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It is alarming how very few Jamaicans make the requisite preparations to secure their financial futures in retirement. In fact, less than 97,000 Jamaicans out of a 1.3 million people labour force (61,400 of whom are past retirement age) have retirement funds. I can hear you saying, “Huh?!”, so let me break it down – ONLY 7.6% of the nation’s labour force (3.6% of our entire 2.71 million people population) are preparing for a life where they will no longer be able to work for a living.

Still not simple enough? Here’s my point: In the Jamaican labour force, retirement fund non-contributors outweigh contributors by a ratio of 13:1These statistics are troubling and can be likened to a crisis. As is the case with all other crises, we simply must find a solution. Hence, this post – the main purpose of which will be to educate my fellow Jamaicans on how beneficial starting and contributing to an individual retirement fund is.

Let’s first begin by debunking a few retirement myths:

  • A pension plan isn’t just for “old” people. It’s something we all need to think about, even before entering the workforce. This needs to be taught in school.
  • Retirement isn’t always voluntary. Involuntary retirement may be induced by certain disabilities or illnesses, which renders one unemployable.
  • Contrary to what may be popular belief, it isn’t difficult to begin contributing to a retirement fund, whether self-employed, unemployed, or employed without a company pension plan. In fact, it’s much easier than taking out a loan – which my assumption is what people will be trying to do in their retirement when they have no retirement funds to survive on. *adjusts spectacles*

 

How do I start a retirement fund and what are the requirements?

You can start a retirement fund with almost any of the major financial institutions nationwide. Start by simply identifying which one you think will be compatible with your needs, current situation and long-term goals. My advice is to not just simply pick one. Employ due diligence and find out what each institution’s average ROI (return on investment) is annually, what securities your funds will be invested in, etc.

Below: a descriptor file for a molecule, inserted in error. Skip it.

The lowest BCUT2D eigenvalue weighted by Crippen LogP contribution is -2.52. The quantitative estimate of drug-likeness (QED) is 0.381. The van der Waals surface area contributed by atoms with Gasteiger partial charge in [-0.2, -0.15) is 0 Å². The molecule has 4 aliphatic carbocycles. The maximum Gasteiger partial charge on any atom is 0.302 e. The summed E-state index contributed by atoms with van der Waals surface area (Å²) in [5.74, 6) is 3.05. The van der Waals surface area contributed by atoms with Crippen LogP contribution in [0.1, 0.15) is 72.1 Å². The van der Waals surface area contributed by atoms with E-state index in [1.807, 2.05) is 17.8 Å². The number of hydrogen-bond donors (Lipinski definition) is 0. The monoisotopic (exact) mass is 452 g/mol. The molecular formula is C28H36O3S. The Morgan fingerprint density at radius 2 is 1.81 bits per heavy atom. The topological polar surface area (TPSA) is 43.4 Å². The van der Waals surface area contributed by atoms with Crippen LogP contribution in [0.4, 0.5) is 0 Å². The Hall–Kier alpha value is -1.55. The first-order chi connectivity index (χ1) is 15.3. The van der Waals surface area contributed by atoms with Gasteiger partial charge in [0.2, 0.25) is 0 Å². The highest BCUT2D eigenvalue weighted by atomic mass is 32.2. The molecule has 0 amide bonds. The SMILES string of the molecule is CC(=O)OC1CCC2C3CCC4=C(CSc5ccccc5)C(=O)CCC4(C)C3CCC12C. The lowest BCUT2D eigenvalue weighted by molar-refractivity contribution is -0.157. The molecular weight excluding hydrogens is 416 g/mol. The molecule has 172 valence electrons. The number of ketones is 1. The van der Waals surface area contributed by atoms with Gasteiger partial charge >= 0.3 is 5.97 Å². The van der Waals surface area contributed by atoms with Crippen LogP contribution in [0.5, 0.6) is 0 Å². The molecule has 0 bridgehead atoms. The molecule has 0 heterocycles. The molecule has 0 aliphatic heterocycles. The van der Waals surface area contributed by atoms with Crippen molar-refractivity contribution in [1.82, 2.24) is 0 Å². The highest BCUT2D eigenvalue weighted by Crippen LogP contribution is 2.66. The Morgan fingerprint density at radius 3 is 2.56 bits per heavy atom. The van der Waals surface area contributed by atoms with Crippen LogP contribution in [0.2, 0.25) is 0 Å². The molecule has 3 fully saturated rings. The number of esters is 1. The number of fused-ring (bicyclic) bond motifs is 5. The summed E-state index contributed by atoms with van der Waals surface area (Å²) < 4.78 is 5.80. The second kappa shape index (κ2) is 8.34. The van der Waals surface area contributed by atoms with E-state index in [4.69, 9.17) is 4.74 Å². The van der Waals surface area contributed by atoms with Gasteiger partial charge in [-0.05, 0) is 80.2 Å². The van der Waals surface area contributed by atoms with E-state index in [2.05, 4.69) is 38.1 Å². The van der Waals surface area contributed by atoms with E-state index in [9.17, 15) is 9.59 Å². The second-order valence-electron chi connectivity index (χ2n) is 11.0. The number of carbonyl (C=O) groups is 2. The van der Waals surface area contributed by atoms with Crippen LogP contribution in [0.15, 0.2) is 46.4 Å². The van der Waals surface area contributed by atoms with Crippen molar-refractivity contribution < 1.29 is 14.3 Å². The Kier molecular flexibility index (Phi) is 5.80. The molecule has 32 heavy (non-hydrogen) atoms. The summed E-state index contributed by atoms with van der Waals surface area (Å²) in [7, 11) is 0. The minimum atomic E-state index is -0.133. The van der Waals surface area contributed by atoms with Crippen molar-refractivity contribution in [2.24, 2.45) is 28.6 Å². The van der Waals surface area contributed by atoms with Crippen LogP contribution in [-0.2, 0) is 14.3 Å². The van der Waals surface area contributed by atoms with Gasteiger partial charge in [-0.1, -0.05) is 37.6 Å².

The requirements vary across institutions for individual who wish to start their retirement funds but for the most part, they are pretty simple. Yes, there are ACTUALLY a few institutions who don’t want your fingerprints, dental records, DNA sample and the name of the tribe in Africa your ancestors originated from. Unbelievable, right? OK, perhaps I’m exaggerating a little bit, but you get the point, right? Mmkay.

 

Please note the following:

  • You must be 18 years of age and older to start and maintain an IRA (Individual Retirement Account).
  • You are only allowed to contribute to one(1) retirement fund, at any given time.
  • You must be a Jamaican resident to start an IRA in Jamaica. This means that you must reside in Jamaica for at least 6 months out of each calendar year.

 

The Mandatory Requirements (these are standard across all institutions):

  1. Proof of Identification – A National ID, Driver’s License or Passport will do. Some institutions require a combination of two(2).
  2. Proof of Address – A Utility Bill, Credit Card Bill, etc. not older than 3 months old should suffice (preferably in your name).
  3. TRN – Tax Registration Number
  4. Cold, hard cash – Well, of course you’re going to need some money to start! There’s only so much you can pay for with good intentions and pocket lint. Now, depending on the institution, the initial amount you need to get started ranges anywhere from $1000 JMD, all the way up to… *has a mild stroke*
  5. Monthly Contribution – You didn’t think you could just start an IRA and then leave it be, right? You can’t. The minimum required contribution to your retirement is 5% of your gross salary and a maximum of 20%. Depending on your employment status and income, some institutions will allow you to pay a fixed amount monthly (usually the same amount you started the fund with). Remember, due diligence.